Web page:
Chinese teacher running illegal after-school tutoring business caught in newspaper sting
- It is rare for teachers to get caught or receive punishment for tutoring outside school
- However new regulations to reign in excessive extracurricular academic classes could see this start to change
A middle-school teacher in eastern China has been caught breaking the law for charging students for tutoring, local media reported.
After receiving tip-offs from the public, inspectors from the Education Bureau of Huangshan, Anhui, went to a home in Tunxi District on Tuesday and discovered the teacher, surnamed Lu, was carrying out paid tutoring in violation of rules banning teachers form moonlighting as paid tutors for students, the Xinan Evening News reports.
The teacher, whose gender was not revealed, is from Tunxi No1 Middle School.
China’s Ministry of Education bans teachers of primary and middle schools from conducting after-school paid tutoring, but it’s common for many teachers to run tutoring businesses outside the classroom, partly because teachers’ salaries on the mainland – especially those at public schools – are generally low.
It is rare for teachers to get caught or receive punishment for tutoring outside school. The incident occurred against the backdrop of new regulations to reign in excessive extracurricular academic classes initiated by the central government.
In Lu’s case, an undercover report by the newspaper showed that almost every day during school summer holidays, there were students carrying stationery bags visiting his house. They entered the house at the same time and would leave about two hours later.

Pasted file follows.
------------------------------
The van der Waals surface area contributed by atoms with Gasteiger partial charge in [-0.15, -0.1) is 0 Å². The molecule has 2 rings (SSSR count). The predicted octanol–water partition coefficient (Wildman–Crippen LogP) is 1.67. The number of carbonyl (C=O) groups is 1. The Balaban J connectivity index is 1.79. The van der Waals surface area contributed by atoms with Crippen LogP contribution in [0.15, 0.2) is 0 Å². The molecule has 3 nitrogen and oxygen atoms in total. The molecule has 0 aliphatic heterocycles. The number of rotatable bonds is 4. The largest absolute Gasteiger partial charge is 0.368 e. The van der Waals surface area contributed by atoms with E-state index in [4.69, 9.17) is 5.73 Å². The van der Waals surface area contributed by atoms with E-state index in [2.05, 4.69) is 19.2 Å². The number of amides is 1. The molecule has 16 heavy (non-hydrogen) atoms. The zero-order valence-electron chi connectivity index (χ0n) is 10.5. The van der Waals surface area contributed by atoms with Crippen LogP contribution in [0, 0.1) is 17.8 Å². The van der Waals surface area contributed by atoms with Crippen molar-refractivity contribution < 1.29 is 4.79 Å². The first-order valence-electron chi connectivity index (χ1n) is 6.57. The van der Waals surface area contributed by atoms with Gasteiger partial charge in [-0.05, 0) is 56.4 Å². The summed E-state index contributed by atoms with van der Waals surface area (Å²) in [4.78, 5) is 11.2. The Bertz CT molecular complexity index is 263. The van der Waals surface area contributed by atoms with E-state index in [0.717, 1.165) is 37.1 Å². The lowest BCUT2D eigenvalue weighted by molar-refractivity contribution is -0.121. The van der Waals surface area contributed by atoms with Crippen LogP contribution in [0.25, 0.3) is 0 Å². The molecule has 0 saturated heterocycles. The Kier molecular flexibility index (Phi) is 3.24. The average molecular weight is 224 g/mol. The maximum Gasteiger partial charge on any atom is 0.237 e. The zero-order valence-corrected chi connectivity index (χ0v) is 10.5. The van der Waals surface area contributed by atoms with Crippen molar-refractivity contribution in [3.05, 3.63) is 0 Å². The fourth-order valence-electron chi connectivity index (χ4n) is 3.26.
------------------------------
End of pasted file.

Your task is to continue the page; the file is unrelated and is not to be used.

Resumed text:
Huangshan education authority said they had “zero tolerance” towards teachers’ engagement in paid tutoring, the report said. It said it would investigate the case and punish the teacher if found guilty.
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Parents told the newspaper that some teachers from the region’s high schools have been teaching students by charging fees for a long time, many of whom are from the same grade or the same school they teach.
Some teach at their own homes, some teach online classes while some teach at extracurricular institutions.
Parents said the tutoring activity cost them a lot, as each class is at least 100 to 200 yuan (US$15 to $30).
China’s internet users have been discussing the incident since it was reported on Tuesday evening.
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“If paid tutoring is legal, why would teachers bother to pay attention to the students at school?” wrote a person on Weibo.
But some people are against the rule. “I am a parent and I really want to find a qualified teacher to teach my kid after class,” another user said. “Now that school teachers can not teach after school. This would lead to higher prices at extracurricular institutions. The state government hopes to reduce kids’ burden, but I still have to let my kid study hard. We have to do this because of the macro environment.”
Xiong Bingqi, director of the 21st Century Education Research Institute, said the authorities should take parent’s demand for after-school tutoring into consideration.
“If parents still have this demand but can’t send students to extracurricular institutions during summer or winter vacations [because of the requirement from the central authority’s rule], these classes will be held underground. There will possibly be a trend that parents hire private teachers,” Xiong told the South China Morning Post.